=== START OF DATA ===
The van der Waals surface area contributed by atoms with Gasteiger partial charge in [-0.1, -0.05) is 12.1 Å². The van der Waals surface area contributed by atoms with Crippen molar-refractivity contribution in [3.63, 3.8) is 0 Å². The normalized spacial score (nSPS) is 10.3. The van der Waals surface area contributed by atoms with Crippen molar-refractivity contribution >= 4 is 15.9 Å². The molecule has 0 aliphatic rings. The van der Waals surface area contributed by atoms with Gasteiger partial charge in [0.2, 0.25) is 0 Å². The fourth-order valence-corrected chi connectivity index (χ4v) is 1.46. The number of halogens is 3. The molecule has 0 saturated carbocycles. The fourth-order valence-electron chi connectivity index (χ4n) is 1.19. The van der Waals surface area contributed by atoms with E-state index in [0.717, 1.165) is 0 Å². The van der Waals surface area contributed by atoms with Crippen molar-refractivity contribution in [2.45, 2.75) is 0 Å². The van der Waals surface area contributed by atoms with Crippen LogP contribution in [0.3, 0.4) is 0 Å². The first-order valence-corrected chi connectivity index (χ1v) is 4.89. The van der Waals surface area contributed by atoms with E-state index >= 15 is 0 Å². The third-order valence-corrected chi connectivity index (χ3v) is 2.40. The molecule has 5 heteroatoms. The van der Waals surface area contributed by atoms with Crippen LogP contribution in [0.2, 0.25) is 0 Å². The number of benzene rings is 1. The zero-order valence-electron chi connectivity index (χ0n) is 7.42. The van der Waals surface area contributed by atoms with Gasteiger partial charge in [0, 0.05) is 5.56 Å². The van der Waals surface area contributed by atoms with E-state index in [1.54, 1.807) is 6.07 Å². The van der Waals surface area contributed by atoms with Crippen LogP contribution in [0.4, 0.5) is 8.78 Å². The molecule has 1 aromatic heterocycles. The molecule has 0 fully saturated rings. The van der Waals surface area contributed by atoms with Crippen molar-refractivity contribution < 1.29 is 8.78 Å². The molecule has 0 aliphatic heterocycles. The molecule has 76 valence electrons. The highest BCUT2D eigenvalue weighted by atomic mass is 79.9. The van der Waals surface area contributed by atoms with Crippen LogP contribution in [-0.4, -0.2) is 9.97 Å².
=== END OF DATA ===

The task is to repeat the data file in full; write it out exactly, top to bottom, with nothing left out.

The van der Waals surface area contributed by atoms with Gasteiger partial charge in [-0.1, -0.05) is 12.1 Å². The van der Waals surface area contributed by atoms with Crippen molar-refractivity contribution in [3.63, 3.8) is 0 Å². The normalized spacial score (nSPS) is 10.3. The van der Waals surface area contributed by atoms with Crippen molar-refractivity contribution >= 4 is 15.9 Å². The molecule has 0 aliphatic rings. The van der Waals surface area contributed by atoms with Gasteiger partial charge in [0.2, 0.25) is 0 Å². The fourth-order valence-corrected chi connectivity index (χ4v) is 1.46. The number of halogens is 3. The molecule has 0 saturated carbocycles. The fourth-order valence-electron chi connectivity index (χ4n) is 1.19. The van der Waals surface area contributed by atoms with E-state index in [0.717, 1.165) is 0 Å². The van der Waals surface area contributed by atoms with Crippen molar-refractivity contribution in [2.45, 2.75) is 0 Å². The van der Waals surface area contributed by atoms with Crippen LogP contribution in [0.3, 0.4) is 0 Å². The first-order valence-corrected chi connectivity index (χ1v) is 4.89. The van der Waals surface area contributed by atoms with E-state index >= 15 is 0 Å². The third-order valence-corrected chi connectivity index (χ3v) is 2.40. The molecule has 5 heteroatoms. The van der Waals surface area contributed by atoms with Crippen LogP contribution in [0.2, 0.25) is 0 Å². The number of benzene rings is 1. The zero-order valence-electron chi connectivity index (χ0n) is 7.42. The van der Waals surface area contributed by atoms with Gasteiger partial charge in [0, 0.05) is 5.56 Å². The van der Waals surface area contributed by atoms with E-state index in [1.54, 1.807) is 6.07 Å². The van der Waals surface area contributed by atoms with Crippen LogP contribution in [0.4, 0.5) is 8.78 Å². The molecule has 1 aromatic heterocycles. The molecule has 0 fully saturated rings. The van der Waals surface area contributed by atoms with Crippen molar-refractivity contribution < 1.29 is 8.78 Å². The molecule has 0 aliphatic heterocycles. The molecule has 76 valence electrons. The highest BCUT2D eigenvalue weighted by atomic mass is 79.9. The van der Waals surface area contributed by atoms with Crippen LogP contribution in [-0.4, -0.2) is 9.97 Å².